Has your opinion of me plummeted?  My only defense (aside from the insanity plea!) is that this genre is my guilty pleasure!  I don’t read tabloid or celebrity magazines but can’t quite keep my paws off of these.  

When I go to the library to borrow these books, it’s like I’m renting a dirty movie or something.  I put them in the middle of a huge pile of literary masterpieces, hoping to hide the shame that is the tell-all bio!  I’m not sure why I even read these books when most are a monumental waste of my time and aren’t worth the paper they’re printed on.  Curiosity, maybe? 

So, is it only me or do you read this genre too?  Did you also remove the dust jacket while reading sTORI Telling by Tori Spelling, or was that just me? 

Review: Last Call at the 7-Eleven by Kevin Cowherd

711Title: Last Call at the 7-Eleven: Fine Dining at 2 A.M., The Search for Spandex People, and Other Reasons to Go On Living

Author: Kevin Cowherd

Genre/Pages: Nonfiction Essays/pages 226

Publication: The Bancroft Press; 11/22/1995

Rating: 3 BOOKMARKS

I thoroughly enjoy nonfiction, especially humorous essays and memoirs.  Last Call at the 7-Eleven is a collection of selected columns written by Kevin Cowherd, a nationally-syndicated humorist and sports writer for The Baltimore Sun. 

What a hilarious read!  Kevin Cowherd’s essays run the gamut and had me laughing out loud as I zipped through this snappy number.  Each essay is only a few pages–originally published individually in a newspaper column format in The  Baltimore Sun–and were like snack-sized bits of humor.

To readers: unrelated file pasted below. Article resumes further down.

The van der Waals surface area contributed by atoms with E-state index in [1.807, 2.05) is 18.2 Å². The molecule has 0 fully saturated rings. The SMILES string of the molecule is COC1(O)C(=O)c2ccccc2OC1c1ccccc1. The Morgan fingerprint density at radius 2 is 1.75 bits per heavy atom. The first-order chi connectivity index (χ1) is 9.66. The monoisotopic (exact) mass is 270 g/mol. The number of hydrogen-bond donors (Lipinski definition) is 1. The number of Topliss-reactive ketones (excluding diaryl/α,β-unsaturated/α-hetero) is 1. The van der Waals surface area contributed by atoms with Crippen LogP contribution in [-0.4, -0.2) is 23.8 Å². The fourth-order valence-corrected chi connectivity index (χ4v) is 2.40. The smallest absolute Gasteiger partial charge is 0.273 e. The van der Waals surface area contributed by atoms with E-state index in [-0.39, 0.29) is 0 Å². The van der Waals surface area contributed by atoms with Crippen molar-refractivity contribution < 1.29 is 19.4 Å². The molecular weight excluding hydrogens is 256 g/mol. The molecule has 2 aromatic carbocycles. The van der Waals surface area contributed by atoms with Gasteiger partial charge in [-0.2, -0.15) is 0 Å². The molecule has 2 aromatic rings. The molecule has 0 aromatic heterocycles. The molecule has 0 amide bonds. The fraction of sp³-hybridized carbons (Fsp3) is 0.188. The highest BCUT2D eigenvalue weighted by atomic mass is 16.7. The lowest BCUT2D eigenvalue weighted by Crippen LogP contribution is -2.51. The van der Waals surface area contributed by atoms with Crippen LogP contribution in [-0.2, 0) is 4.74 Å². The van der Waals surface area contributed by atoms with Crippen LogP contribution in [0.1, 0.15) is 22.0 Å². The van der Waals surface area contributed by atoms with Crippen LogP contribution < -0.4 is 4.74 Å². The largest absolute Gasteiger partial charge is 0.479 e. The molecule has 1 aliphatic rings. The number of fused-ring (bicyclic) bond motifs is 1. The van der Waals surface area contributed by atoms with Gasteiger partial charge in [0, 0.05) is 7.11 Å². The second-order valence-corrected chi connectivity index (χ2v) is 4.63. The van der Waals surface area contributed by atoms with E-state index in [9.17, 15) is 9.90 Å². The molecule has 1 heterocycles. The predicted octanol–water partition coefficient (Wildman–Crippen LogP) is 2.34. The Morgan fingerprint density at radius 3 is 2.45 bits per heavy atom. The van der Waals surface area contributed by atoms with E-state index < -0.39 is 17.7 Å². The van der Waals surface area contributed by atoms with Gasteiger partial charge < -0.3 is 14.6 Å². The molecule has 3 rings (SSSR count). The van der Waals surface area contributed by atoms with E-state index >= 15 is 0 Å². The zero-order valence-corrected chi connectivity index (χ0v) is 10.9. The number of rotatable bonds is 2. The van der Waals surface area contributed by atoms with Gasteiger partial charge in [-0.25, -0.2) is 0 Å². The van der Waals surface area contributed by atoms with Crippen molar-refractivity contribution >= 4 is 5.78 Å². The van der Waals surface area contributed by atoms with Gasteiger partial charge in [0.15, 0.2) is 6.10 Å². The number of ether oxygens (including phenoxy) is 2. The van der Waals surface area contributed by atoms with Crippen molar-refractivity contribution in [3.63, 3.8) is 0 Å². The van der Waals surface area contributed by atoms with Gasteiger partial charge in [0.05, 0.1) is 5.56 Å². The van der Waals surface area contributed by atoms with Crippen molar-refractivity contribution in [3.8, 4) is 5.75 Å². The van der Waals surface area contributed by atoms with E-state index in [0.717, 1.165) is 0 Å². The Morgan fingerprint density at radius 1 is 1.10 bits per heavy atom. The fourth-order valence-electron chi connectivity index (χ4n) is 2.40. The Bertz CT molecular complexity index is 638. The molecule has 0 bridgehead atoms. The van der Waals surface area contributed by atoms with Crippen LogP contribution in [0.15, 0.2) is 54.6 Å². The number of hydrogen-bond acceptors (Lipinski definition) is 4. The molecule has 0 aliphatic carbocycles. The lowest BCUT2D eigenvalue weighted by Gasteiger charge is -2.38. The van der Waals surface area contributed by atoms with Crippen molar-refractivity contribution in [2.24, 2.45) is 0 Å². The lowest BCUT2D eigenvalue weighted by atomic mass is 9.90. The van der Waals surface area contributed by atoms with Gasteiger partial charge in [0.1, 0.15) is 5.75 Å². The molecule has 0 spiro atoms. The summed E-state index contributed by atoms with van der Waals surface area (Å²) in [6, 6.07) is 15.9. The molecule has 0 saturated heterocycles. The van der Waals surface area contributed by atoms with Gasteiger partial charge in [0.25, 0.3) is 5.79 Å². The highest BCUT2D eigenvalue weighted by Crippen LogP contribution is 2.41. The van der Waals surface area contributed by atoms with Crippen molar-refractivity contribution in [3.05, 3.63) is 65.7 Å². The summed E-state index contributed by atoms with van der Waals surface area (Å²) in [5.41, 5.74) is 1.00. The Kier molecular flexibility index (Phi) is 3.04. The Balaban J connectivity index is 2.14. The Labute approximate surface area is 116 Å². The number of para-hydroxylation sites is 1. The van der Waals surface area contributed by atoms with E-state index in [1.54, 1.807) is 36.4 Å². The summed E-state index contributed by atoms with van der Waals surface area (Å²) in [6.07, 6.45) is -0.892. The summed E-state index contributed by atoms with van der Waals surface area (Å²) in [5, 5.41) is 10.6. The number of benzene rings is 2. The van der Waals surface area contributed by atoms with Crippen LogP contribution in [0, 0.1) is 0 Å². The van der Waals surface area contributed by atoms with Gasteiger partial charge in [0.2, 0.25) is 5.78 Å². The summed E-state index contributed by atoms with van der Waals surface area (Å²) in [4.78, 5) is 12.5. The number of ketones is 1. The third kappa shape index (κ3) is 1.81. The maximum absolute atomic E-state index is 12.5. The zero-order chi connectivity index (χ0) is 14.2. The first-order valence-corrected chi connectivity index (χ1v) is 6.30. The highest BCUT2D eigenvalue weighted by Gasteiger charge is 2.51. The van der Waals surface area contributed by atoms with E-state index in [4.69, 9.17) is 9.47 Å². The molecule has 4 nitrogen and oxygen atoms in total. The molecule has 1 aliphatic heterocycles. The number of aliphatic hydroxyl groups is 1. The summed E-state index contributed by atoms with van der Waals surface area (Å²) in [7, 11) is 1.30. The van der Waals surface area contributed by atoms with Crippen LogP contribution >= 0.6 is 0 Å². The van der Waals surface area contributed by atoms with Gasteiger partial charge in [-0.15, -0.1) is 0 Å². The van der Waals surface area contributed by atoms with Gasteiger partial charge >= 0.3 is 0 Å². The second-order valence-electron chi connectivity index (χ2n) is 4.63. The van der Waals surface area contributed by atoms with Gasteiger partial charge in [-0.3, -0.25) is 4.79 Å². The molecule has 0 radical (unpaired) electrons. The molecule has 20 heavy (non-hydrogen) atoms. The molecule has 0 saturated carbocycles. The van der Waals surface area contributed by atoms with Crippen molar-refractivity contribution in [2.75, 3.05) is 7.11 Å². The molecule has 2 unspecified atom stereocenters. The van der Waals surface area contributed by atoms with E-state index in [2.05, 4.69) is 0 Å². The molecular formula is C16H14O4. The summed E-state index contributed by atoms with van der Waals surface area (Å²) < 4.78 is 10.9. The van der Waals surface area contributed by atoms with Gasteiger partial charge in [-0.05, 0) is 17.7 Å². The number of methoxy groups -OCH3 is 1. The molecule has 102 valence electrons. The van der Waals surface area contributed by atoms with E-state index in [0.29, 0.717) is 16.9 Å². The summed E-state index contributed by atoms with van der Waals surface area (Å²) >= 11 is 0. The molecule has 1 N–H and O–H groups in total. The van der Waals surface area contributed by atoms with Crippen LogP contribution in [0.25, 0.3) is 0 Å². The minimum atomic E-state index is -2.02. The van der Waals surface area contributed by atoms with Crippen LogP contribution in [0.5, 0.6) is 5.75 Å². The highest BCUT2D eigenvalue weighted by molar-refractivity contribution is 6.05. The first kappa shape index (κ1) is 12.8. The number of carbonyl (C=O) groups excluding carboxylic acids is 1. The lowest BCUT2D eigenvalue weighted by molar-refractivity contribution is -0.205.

I giggled my way through columns with titles like “That Barney is Such a Reptile” and “Real Men Don’t Wear Pajamas”.  One of my favorites, “Surgeons Good Enough for Celebrities”, brought up a salient point–the American public tends to “measure surgeons…(by the) famous patients they have cut open.” 

I’m a huge fan of nonfiction humor writing and really enjoyed this book.  Cowherd is witty and hyper0bservant.  He’s still writing for the newspaper, though his focus seems to have shifted to a more sports-based column, I still had a chuckle while reading a recent column. 

Some of the references in this book are pretty dated–it was published back in 1995 and the columns were culled from over 1200 written from the late 80s to the mid-90s.  Cowherd also has a tendency to repurpose some of his favorite sayings and metaphors, but I’m guilty of that myself. 

The book is a breezy read that packs a humorous punch on scores of topics.  You can read a few columns here and there without a huge committment; the book lends itself to that reading style.

Kevin Cowherd, like many others, built his career writing for newspapers. With the advent of the internet (and other factors), many newspapers have seen their revenue and readership steadily decline, forcing some newspapers to cease printing.  The Rocky Mountain News in Denver and The Seattle Post-Intelligencer are some of the more recent victims of the downtrending readership and economy.  

What I’d like to know is:  Do you still get a daily paper delivered to your front door, or are you like me–an online newspaper reader?  Sometimes I’ll spring for the Sunday New York Times, but typically I only read my local (NJ) paper online.  And you? 

Thanks to Harrison at The Bancroft Press for providing me with this book.